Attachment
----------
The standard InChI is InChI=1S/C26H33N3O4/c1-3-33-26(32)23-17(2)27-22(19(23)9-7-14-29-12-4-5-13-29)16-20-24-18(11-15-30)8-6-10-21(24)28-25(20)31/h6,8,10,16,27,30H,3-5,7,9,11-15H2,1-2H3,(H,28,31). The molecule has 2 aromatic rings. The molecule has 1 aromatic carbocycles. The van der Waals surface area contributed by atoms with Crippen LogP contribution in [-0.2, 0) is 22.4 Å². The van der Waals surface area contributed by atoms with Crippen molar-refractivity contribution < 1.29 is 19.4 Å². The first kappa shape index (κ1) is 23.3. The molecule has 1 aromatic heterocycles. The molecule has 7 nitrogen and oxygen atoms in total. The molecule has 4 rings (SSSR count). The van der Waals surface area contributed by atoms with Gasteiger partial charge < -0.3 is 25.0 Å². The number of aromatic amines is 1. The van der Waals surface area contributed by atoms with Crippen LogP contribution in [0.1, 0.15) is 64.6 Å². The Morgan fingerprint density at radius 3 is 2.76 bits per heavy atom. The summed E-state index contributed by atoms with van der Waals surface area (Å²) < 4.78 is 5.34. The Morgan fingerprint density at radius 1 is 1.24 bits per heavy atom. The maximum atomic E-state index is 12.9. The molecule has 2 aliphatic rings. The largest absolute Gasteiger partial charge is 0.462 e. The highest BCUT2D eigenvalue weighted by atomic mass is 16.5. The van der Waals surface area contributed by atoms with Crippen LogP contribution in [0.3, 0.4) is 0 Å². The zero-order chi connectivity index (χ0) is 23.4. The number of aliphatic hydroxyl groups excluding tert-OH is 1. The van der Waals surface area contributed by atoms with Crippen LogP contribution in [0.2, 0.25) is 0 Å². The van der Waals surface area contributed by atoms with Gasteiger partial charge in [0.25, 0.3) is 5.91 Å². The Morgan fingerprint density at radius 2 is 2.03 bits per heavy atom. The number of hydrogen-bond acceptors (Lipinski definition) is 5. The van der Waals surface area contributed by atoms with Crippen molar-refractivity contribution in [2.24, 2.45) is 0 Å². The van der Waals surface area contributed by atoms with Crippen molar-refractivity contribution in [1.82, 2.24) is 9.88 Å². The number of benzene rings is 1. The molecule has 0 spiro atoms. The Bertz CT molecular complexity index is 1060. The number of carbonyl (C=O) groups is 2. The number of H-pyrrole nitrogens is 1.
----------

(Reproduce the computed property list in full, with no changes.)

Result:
The standard InChI is InChI=1S/C26H33N3O4/c1-3-33-26(32)23-17(2)27-22(19(23)9-7-14-29-12-4-5-13-29)16-20-24-18(11-15-30)8-6-10-21(24)28-25(20)31/h6,8,10,16,27,30H,3-5,7,9,11-15H2,1-2H3,(H,28,31). The molecule has 2 aromatic rings. The molecule has 1 aromatic carbocycles. The van der Waals surface area contributed by atoms with Crippen LogP contribution in [-0.2, 0) is 22.4 Å². The van der Waals surface area contributed by atoms with Crippen molar-refractivity contribution < 1.29 is 19.4 Å². The first kappa shape index (κ1) is 23.3. The molecule has 1 aromatic heterocycles. The molecule has 7 nitrogen and oxygen atoms in total. The molecule has 4 rings (SSSR count). The van der Waals surface area contributed by atoms with Gasteiger partial charge < -0.3 is 25.0 Å². The number of aromatic amines is 1. The van der Waals surface area contributed by atoms with Crippen LogP contribution in [0.1, 0.15) is 64.6 Å². The Morgan fingerprint density at radius 3 is 2.76 bits per heavy atom. The summed E-state index contributed by atoms with van der Waals surface area (Å²) < 4.78 is 5.34. The Morgan fingerprint density at radius 1 is 1.24 bits per heavy atom. The maximum atomic E-state index is 12.9. The molecule has 2 aliphatic rings. The largest absolute Gasteiger partial charge is 0.462 e. The highest BCUT2D eigenvalue weighted by atomic mass is 16.5. The van der Waals surface area contributed by atoms with Crippen LogP contribution in [0.3, 0.4) is 0 Å². The zero-order chi connectivity index (χ0) is 23.4. The number of aliphatic hydroxyl groups excluding tert-OH is 1. The van der Waals surface area contributed by atoms with Crippen LogP contribution in [0.2, 0.25) is 0 Å². The van der Waals surface area contributed by atoms with Gasteiger partial charge in [0.25, 0.3) is 5.91 Å². The Morgan fingerprint density at radius 2 is 2.03 bits per heavy atom. The number of hydrogen-bond acceptors (Lipinski definition) is 5. The van der Waals surface area contributed by atoms with Crippen molar-refractivity contribution in [2.24, 2.45) is 0 Å². The van der Waals surface area contributed by atoms with Crippen molar-refractivity contribution in [1.82, 2.24) is 9.88 Å². The number of benzene rings is 1. The molecule has 0 spiro atoms. The Bertz CT molecular complexity index is 1060. The number of carbonyl (C=O) groups is 2. The number of H-pyrrole nitrogens is 1.